Step 4. Document the Investigation (If Possible)
Oftentimes charges will be dropped due to things like fourth amendment rights violations. In these cases having video or audio of law enforcement committing these violations can be an effective way to get charges dropped.
Having charges brought against you is a very serious thing and individuals in this situation should contact an attorney immediately. However, understanding the basic process and knowing the answer to questions like can charges be dropped at an arraignment hearing will go a long way in smoothing out the lengthy and complicated legal process.
Yes, although it is unlikely. Charges will appear on most background checks but most employers will only be concerned with convictions.
Charges can be dropped before trial for a number of reasons. New evidence and 4th amendment violations are some of the most common reasons.
Yes, if charges are dropped by the DA, they will generally do so as early as possible to avoid wasting resources.
Yes, the Prosecutor can drop charges at an arraignment if there is reason to do so. However, judges do not usually have this power during an arraignment.
Usually no, although possible in some states, in most jurisdictions judges do not have this power during the arraignment.
Charges can be dropped before trial for lots of different reasons. New evidence coming to light that exonerates the individual, and fourth amendment rights violations such as an unlawful search leading to the charge are the most common. There is also the possibility of a charge being dropped if the individual cooperates with law enforcement, as well as the possibility of the prosecutor dropping charges due to lack of resources.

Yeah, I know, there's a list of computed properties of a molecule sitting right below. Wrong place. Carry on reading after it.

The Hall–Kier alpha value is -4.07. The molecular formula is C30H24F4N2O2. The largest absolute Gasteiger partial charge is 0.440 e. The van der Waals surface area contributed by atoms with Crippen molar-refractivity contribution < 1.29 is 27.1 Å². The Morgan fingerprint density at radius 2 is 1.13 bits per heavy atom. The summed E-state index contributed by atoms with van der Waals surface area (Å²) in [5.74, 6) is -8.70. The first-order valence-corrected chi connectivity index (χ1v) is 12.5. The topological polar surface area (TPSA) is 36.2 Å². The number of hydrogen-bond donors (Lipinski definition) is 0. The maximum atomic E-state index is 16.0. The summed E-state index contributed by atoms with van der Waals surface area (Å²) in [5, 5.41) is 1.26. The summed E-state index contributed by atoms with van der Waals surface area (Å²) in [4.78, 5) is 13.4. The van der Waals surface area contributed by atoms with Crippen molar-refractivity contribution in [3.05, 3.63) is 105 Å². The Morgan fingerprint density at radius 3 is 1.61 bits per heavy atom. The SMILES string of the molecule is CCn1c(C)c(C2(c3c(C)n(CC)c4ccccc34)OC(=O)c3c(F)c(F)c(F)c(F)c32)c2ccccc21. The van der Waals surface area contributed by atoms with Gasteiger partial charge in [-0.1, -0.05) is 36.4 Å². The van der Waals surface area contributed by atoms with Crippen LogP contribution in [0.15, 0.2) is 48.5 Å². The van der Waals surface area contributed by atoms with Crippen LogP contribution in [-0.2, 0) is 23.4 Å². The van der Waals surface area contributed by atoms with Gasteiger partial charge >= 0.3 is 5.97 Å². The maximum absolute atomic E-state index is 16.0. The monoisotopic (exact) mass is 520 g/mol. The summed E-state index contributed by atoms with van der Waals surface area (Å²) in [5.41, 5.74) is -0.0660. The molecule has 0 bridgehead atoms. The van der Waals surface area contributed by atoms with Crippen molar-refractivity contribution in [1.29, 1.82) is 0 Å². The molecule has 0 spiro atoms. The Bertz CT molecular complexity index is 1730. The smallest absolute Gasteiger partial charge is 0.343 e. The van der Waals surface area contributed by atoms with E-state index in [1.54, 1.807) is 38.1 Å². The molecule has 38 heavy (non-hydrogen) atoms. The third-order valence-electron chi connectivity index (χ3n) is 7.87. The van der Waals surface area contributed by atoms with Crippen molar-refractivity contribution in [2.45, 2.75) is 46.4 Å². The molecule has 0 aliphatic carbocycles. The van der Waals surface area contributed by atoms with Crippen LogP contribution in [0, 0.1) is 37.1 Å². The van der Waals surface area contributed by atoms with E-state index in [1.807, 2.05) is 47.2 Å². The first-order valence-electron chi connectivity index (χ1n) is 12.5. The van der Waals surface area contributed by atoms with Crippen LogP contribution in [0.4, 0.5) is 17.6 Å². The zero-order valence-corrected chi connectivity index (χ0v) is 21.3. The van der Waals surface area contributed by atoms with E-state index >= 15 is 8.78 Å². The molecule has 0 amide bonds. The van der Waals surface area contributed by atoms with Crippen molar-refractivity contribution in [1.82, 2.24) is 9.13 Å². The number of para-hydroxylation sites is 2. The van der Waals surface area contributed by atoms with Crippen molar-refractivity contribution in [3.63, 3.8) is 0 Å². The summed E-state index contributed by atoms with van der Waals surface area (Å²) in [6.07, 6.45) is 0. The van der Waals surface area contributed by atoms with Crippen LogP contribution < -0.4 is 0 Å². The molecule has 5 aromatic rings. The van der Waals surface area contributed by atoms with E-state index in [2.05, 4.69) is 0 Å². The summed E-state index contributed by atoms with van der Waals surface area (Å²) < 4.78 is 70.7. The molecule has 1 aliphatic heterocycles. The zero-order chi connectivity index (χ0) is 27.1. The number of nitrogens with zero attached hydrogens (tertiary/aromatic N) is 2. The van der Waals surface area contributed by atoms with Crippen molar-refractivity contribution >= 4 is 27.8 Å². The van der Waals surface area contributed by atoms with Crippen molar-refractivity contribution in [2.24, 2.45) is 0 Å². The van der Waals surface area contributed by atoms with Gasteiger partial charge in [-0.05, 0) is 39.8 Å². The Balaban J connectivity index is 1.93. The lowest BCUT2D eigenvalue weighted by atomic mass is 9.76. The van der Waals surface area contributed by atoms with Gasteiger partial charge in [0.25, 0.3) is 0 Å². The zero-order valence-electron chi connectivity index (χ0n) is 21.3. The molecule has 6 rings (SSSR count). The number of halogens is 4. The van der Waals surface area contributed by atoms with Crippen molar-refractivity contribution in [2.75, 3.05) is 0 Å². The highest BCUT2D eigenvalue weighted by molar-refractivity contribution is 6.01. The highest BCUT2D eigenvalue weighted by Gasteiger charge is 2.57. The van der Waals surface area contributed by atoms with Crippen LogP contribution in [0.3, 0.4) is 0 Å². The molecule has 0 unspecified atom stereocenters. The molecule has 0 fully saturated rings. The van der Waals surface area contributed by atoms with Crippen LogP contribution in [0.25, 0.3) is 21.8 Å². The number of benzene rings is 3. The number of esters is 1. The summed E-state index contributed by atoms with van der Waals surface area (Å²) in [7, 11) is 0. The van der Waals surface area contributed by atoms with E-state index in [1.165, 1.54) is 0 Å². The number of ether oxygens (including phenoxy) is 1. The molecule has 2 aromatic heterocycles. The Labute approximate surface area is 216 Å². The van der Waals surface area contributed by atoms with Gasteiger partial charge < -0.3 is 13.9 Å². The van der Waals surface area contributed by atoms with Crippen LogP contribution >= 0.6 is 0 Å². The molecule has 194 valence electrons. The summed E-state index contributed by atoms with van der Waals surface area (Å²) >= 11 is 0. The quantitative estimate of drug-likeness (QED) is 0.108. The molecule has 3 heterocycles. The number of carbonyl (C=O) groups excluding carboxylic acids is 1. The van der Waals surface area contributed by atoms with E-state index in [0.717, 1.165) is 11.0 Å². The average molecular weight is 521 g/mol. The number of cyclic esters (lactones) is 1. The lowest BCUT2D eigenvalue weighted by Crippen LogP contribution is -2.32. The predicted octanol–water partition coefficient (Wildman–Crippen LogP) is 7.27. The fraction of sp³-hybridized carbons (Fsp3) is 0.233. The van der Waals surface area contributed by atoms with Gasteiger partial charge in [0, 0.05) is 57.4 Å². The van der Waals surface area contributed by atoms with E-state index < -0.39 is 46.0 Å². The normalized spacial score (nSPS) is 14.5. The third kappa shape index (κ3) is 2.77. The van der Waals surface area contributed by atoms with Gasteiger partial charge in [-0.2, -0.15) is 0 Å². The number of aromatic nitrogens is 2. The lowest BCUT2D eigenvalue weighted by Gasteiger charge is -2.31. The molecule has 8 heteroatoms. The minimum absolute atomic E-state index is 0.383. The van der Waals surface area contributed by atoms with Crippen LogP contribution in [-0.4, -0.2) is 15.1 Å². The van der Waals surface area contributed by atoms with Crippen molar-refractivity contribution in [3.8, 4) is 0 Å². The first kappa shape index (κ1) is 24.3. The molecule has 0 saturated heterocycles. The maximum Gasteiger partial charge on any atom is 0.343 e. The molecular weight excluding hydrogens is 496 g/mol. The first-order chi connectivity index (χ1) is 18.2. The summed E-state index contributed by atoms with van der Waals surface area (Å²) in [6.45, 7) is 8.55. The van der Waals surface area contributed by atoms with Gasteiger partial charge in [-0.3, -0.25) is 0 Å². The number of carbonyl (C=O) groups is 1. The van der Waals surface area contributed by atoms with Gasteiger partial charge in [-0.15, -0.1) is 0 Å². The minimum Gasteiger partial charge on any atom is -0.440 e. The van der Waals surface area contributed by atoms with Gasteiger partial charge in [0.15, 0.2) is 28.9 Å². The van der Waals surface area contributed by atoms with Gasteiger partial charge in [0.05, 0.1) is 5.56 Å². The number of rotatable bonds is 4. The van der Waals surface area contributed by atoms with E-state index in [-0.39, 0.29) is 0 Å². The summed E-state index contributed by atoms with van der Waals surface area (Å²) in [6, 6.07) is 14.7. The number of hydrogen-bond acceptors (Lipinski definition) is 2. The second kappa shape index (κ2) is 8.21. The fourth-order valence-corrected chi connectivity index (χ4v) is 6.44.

Charges can be dropped at any point in the legal process if there is sufficient reason to do so. The further along in the process, the less likely charges will be dropped as many of the reasons for charges getting dropped will no longer be relevant. There is also the issue of extensive evidence being gathered by the time the case is ready for trial, so new evidence that absolves the individual altogether is unlikely.
1Federal Bureau of Investigation. (2022). A Brief Description of the Federal Criminal Justice Process. Resources. Retrieved July 9, 2022, from <https://www.fbi.gov/resources/victim-services/a-brief-description-of-the-federal-criminal-justice-process>
2United States Department of Justice. (2022). Charging. Offices of the United States Attorneys. Retrieved July 9, 2022, from <https://www.justice.gov/usao/justice-101/charging>
3United States Government. (2022). Criminal Resource Manual 205. When An Indictment Is Required. The United States Department of Justice Archives. Retrieved July 9, 2022, from <https://www.justice.gov/archives/jm/criminal-resource-manual-205-when-indictment-required>